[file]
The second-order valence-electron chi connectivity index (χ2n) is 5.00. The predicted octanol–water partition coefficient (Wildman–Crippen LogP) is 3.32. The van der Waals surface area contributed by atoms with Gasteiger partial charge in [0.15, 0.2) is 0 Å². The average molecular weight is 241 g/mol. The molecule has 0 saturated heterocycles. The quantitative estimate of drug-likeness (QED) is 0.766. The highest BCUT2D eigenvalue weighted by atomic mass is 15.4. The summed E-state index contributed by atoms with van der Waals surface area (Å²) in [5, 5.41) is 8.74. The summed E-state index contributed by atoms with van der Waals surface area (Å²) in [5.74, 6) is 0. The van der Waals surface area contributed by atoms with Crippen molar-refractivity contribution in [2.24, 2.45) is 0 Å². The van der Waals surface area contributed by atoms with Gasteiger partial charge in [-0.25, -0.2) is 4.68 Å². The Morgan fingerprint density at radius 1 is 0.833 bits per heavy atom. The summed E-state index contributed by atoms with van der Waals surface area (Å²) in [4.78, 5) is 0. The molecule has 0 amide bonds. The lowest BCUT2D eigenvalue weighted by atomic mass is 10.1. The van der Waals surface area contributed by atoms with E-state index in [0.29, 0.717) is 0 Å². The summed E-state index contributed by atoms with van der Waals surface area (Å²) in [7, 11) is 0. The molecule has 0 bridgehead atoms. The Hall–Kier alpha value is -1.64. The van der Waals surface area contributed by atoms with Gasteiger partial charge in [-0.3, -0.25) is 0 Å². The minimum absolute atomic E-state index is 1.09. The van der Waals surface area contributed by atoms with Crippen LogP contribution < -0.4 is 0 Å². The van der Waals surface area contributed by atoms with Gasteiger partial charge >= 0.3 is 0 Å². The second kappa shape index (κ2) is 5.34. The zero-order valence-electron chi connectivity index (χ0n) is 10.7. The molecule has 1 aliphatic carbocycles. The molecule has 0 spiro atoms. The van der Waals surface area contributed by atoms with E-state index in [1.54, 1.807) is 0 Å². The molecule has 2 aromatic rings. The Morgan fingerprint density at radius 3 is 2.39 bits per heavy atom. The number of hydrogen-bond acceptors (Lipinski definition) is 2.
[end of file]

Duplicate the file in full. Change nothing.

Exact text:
The second-order valence-electron chi connectivity index (χ2n) is 5.00. The predicted octanol–water partition coefficient (Wildman–Crippen LogP) is 3.32. The van der Waals surface area contributed by atoms with Gasteiger partial charge in [0.15, 0.2) is 0 Å². The average molecular weight is 241 g/mol. The molecule has 0 saturated heterocycles. The quantitative estimate of drug-likeness (QED) is 0.766. The highest BCUT2D eigenvalue weighted by atomic mass is 15.4. The summed E-state index contributed by atoms with van der Waals surface area (Å²) in [5, 5.41) is 8.74. The summed E-state index contributed by atoms with van der Waals surface area (Å²) in [5.74, 6) is 0. The van der Waals surface area contributed by atoms with Crippen molar-refractivity contribution in [2.24, 2.45) is 0 Å². The van der Waals surface area contributed by atoms with Gasteiger partial charge in [-0.25, -0.2) is 4.68 Å². The Morgan fingerprint density at radius 1 is 0.833 bits per heavy atom. The summed E-state index contributed by atoms with van der Waals surface area (Å²) in [4.78, 5) is 0. The molecule has 0 amide bonds. The lowest BCUT2D eigenvalue weighted by atomic mass is 10.1. The van der Waals surface area contributed by atoms with E-state index in [0.29, 0.717) is 0 Å². The summed E-state index contributed by atoms with van der Waals surface area (Å²) in [7, 11) is 0. The molecule has 0 bridgehead atoms. The Hall–Kier alpha value is -1.64. The van der Waals surface area contributed by atoms with Gasteiger partial charge in [-0.3, -0.25) is 0 Å². The minimum absolute atomic E-state index is 1.09. The van der Waals surface area contributed by atoms with Crippen LogP contribution < -0.4 is 0 Å². The van der Waals surface area contributed by atoms with Gasteiger partial charge >= 0.3 is 0 Å². The second kappa shape index (κ2) is 5.34. The zero-order valence-electron chi connectivity index (χ0n) is 10.7. The molecule has 1 aliphatic carbocycles. The molecule has 0 spiro atoms. The van der Waals surface area contributed by atoms with E-state index in [1.54, 1.807) is 0 Å². The molecule has 2 aromatic rings. The Morgan fingerprint density at radius 3 is 2.39 bits per heavy atom. The number of hydrogen-bond acceptors (Lipinski definition) is 2.